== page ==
Renter Library

Even the most ambitious and organised renter can get overwhelmed with the rental process. From searching for a rental property, making applications, budgeting, packing, and organising all the logistics of moving - there's a lot to consider when looking for a rental property.  

To help ease the pain of moving and finding the right property, we’ve put together our 6 top tips on everything you need to know for a successful house move.

1. Budgets & Finances - Get your finances in order

It’s common for first time renters to overestimate how much they can spend on rent and other necessities. According to most experts you shouldn’t spend more than 30% of your salary on rent. This isn’t always possible in expensive cities like London, but you should do your best to keep your housing expenses to 30% or under. 

Apart from taking into account upfront costs like the deposit and rent you also need to factor in other ongoing costs such as; 

  • Utility Bills - gas, electricity and water
  • Council tax
  • Broadband and TV bills
  • Food bills  

You could ask the agency, landlord or previous tenant to give you estimates for these bills when you have a look around the property.

A rent calculator can help give you a better idea of what you can and can’t afford. Plug in your monthly gross income and the rent calculator will do the rest. 

Once you’ve got your head around how much you could afford to pay, set a budget and try sticking to it. It can be easier said than done. But, it’s vital you don’t commit to rental payments you can’t keep up with.

2. Timings - When do you need to move?

As a rule of thumb, you should start looking for properties one to two months before moving out unless you have a clear deadline.  If you look too early, the same property may not be available when you want it and you'd be doing more legwork than necessary.

Also, seasonal changes can make an impact. Rental prices tend to be higher in the summer, but you’ll have more choice of properties available. So, try and get the timing right.

3. Location - Location - Location  

Knowing where you’d like to live is essential before you start your search. Depending on your circumstances, different aspects will be more important to you than others. For example, Do you want to be within easy commuting distance from work? If so, what are the transport links like? Do you need to be near schools or colleges? And generally what are the local amenities like?

You may need to be flexible as the cost of renting a house is largely determined by location. Living in a city with great transport links has its perks, but will be more expensive. For example, first time renting in London might be a lot more pricey than expected. That’s why many people compromise and move further out.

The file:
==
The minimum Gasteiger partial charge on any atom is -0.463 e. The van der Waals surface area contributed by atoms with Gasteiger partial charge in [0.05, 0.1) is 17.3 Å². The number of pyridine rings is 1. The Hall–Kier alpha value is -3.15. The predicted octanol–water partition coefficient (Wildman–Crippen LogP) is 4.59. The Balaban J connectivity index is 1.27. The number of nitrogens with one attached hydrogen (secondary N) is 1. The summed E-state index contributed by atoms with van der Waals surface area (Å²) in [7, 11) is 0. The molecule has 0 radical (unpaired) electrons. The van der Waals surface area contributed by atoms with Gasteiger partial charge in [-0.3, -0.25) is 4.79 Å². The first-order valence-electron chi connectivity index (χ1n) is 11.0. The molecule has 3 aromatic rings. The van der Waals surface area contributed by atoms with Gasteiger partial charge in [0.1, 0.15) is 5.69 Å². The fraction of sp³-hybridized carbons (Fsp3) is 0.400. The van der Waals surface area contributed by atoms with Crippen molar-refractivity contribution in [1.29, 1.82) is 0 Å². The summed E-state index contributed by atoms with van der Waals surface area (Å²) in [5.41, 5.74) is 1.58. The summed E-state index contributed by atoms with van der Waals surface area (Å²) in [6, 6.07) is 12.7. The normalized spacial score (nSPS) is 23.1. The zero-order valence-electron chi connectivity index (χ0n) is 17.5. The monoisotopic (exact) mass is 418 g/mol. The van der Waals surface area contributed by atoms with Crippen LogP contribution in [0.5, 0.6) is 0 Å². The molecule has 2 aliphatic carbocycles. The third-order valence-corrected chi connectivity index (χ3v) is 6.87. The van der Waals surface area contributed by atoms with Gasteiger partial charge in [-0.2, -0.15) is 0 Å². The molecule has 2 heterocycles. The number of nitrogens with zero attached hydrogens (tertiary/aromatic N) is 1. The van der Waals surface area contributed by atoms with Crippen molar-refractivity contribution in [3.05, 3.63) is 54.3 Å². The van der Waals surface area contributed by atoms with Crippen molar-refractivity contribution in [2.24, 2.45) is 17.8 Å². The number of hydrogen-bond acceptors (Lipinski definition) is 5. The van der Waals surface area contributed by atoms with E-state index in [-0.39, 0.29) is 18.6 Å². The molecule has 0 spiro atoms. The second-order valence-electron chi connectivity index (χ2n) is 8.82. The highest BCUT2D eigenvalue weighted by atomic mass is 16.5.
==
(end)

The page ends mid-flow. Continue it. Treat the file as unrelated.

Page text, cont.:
Pick an area and research the price of properties - Can you afford it?

You should also make sure you visit the area you’re interested in, get a feel for it, night and day. Make sure you’ll be happy living somewhere before you commit. You might not be buying there, but it will still be your home!

A property report can help you get to know an area better, providing information on everything from crime rates to local schools.

4. Type of Property - What Are You Looking For?

Knowing what you’re looking for will help you narrow your search. Work out what you can and can’t live without. For example, would you rather have more outdoor space and have one less bedroom? 

The decisions you make will affect the price you end up paying.

Also, decide if you want a furnished or unfurnished property. There are pros and cons to both, so look at your individual situation to work out what’s right for you.

Make sure you know exactly what’s included. Even if a property is ‘unfurnished’ you may still expect white goods, e.g. fridge, washing machine.

5. Letting Agents or private landlords? Who should you rent through? 

Do you want to use a letting agent or a private landlord? Both have their perks.

Letting agent fees were banned in June 2019. You can now only be charged for payments such as the holding deposit, rent and early termination of the tenancy.

6. Documentation - Make sure your paperwork is in order

Once you’ve decided on budget, location, type of property and location - having the right paperwork can not only speed up the time to move in but can also put you ahead of the competition. So make sure you have the right paperwork. Some common requirements include:

  • Proof of identity – e.g. passport, driver’s licence
  • Proof of employment
  • Proof of salary & earnings e.g. recent payslips, usually 3-months’ worth (if self-employed or freelance, you may need to show evidence of tax returns. There may also be a more in-depth vetting process)
  • References for renting for the first time – usually from a current or past employer. If you’ve rented before, you might be asked for a previous landlord reference

You may also want to consider creating a RentPassport, which is your instant digital rental profile - covering proof of employment, salary and earnings and references.  Which you can share with letting agents and landlords each time you move, and saves you the hassle of providing paperwork each time. 

In summary make sure you’ve got to grips with the following before even searching for your next rental property and we’re sure you’ll enjoy a smoother rental process.  

  1. Budgets & Finances 
  2. Timings 
  3. Property Type
  4. Location
  5. Letting Agents
  6. Documentation  

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